There were a lot of random, Dr. Seuss-ish trees on our property, interspersed with thickets of shrub-like growth from old stumps, all draped with that indestructible, thorny, South Carolina state vine of despair. Quick, get a photographer from Southern Living over here to capture this one-of-a kind landscaping concept!
My husband and I would often look down on our yard from the upstairs deck and—depending on our mood—we would view it as either wooded and natural or as an atrocity; an overwhelming project to be scheduled for some time in the future. When? When we magically acquired the superpower to turn back time and regain the strength and stamina of our 20-year-old selves.
In the beginning, we couldn’t even begin to formulate a landscaping plan, because our property was so overgrown with everything that thrives on the years of neglect of a foreclosed home. How could we visualize what we could plant to add color and variety and shade to our yard, when it was completely obscured by dense, wild vegetation? We had to clear it, and by we, I mean a young college student named Dyob, whose name has been spelled backwards for privacy.
Dyob had the savvy to advertise his willingness to make extra money doing yard work while home from college during the pandemic. He posted this on the “NextDoor” application.
Typically, this application provides little more than Saturday-morning entertainment for my husband and me: he reads aloud posts by strangers with no filters while I’m enjoying my morning coffee. NextDoor is supposed to be a helpful vehicle for the exchange of community ideas—snake identification, contractor reviews, gardening tips. But folks in my neighborhood seem to be obsessed with broadcasting their commentary on other people’s behavior. Apparently, lots of people should or should not be doing a lot of things that they are doing or not doing! Also, some people should stop or start doing some things immediately!
Dyob’s post therefore stood out, as it pointed no fingers, made no claims, and demanded neither criticism nor praise. It was the gold standard of NextDoor posts. My husband said, “Maybe we should give him a call? Maybe he would be interested in helping us clear out the yard?”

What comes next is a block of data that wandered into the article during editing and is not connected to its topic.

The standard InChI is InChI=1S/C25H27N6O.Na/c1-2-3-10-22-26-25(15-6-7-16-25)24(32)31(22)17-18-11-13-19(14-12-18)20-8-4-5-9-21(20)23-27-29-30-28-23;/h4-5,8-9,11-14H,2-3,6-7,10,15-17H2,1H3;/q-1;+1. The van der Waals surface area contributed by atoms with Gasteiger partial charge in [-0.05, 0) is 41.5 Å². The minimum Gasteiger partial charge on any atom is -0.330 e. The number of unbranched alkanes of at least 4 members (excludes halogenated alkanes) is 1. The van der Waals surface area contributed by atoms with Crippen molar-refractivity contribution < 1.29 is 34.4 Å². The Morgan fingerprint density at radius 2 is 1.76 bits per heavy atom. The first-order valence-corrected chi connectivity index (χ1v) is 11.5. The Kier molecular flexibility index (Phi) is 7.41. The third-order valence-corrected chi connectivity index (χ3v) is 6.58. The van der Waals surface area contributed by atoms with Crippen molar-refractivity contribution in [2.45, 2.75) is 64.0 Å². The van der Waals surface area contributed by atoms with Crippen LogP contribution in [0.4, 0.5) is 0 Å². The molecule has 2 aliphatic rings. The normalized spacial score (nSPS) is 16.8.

My husband met with him and went over our goals—and found Dyob to be willing, able, motivated, and hard-working. After a couple of weekends of Dyob’s work, we now have a beautiful “blank slate” of a side and back yard to ponder—and we are enjoying just thinking about it, the way you anticipated a vacation back in the pre-pandemic times. Lately, we’ve been riding our bicycles through the neighborhood and pointing out plants that we like, as well as ones that don’t strike our fancy. If we were different people, we’d post our negative opinions on NextDoor: some people definitely should be planting or not planting the things they are growing or not growing!
But let me get to the point of this column, here in the very last paragraphs. In the process of cleaning up the yard, one lovely discovery happened: we uncovered a wild Magnolia, perfectly situated off to the side of our backyard, but dwarfed and overwhelmed by scrubby pines and a carpet of prickly vines. It must have struggled for years in the shadows, but it held on tenaciously, seeking whatever light and nourishment it could capture, the way survivors will.
Dyob was hesitant at first, but my husband encouraged him to cut away the crippling brush suffocating the tree. Suddenly, the sun shined on it and it seemed to straighten up and sort of take stock of its true self. It’s just magnificent.
I can’t tell you how much joy it brings my husband and me, to look out at that survivor Magnolia.
I guess we can all do with a little cutting away of our crippling brush from time to time.
Janet Combs is a freelance writer living in Georgetown County. Her column is published regularly in the Georgetown Times. Contact her at https://janetfrickecombs.wordpress.com.